Car and Driver reports that "Kia screwed together a new 2.0-liter four-cylinder engine with variable valve timing that serves up 138 horsepower and 136 pound-feet of torque," a significant improvement over previous models. The 2008 Kia Spectra's engine delivers "new levels of refinement for a Kia four-banger, never becoming too rough or raucous as did the old 1.8." Edmunds reports that the Kia Spectra's engine "provides spirited performance around town but feels a little winded during highway passing maneuvers," noting that testers' "criticisms included the engine's lack of pep at high speeds." Cars.com notes, "acceleration reaches past adequate with an automatic transmission, but passing yields a lot more blare than response."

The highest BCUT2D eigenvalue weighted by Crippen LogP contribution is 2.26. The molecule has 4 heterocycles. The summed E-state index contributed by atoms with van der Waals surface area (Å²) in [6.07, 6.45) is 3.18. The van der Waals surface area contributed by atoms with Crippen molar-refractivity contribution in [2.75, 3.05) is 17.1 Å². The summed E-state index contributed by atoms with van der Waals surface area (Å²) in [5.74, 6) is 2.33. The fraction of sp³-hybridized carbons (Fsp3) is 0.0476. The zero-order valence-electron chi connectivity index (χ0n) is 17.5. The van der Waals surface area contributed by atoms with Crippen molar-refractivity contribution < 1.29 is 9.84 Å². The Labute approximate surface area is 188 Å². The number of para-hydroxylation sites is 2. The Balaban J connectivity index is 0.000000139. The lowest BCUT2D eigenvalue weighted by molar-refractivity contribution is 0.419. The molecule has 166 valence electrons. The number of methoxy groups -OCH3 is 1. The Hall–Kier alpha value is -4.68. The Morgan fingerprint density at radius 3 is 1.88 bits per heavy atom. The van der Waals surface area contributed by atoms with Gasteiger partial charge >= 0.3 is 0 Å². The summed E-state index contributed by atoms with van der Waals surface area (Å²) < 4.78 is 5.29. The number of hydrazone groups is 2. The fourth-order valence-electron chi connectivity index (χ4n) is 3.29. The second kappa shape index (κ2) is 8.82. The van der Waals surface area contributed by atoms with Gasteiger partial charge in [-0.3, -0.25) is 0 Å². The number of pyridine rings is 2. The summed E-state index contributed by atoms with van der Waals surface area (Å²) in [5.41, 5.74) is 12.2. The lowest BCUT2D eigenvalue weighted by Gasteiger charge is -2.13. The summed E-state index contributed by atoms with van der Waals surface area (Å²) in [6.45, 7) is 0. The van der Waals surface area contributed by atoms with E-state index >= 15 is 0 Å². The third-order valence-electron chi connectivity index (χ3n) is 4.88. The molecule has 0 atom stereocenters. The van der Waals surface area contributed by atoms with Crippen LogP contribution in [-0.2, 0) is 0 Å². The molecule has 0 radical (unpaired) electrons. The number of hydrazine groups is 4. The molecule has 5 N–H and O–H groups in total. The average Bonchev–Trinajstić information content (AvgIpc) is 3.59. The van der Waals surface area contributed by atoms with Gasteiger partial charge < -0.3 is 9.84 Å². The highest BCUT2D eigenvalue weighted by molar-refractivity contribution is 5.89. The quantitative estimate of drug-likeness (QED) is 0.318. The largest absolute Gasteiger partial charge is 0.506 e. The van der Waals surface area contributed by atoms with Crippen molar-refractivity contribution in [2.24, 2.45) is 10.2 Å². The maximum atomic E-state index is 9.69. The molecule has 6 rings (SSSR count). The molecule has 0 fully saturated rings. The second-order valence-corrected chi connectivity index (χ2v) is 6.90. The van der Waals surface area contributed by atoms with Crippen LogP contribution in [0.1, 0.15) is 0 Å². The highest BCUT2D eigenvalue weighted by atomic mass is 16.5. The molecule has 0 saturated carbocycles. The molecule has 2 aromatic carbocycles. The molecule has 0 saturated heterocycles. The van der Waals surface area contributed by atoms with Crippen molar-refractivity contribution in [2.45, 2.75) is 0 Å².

On to the subject of transmissions, Car and Driver reports that the 2008 Kia Spectra's power "is delivered to the front wheels via a standard five-speed manual or an optional four-speed automatic," then adds that its "standard five-speed manual gets the job done, but it still brings that 'which gear am I in?' negotiation that's reminiscent of stirring a wooden spoon in a bowl of Jell-O." On the other hand, Cars.com opines that the Kia Spectra's "easy-shifting manual gearbox works with little effort and helps extract the most power from the engine." ConsumerGuide states "around-town response is fine with manual transmission, but Spectra lacks highway passing punch."

EPA mileage figures are given as 22-24 mpg in the city and 30 -32 mpg on the open road, depending on the transmission. ConsumerGuide test drivers report that "manual-transmission sedans average 28.1-28.5 mpg overall."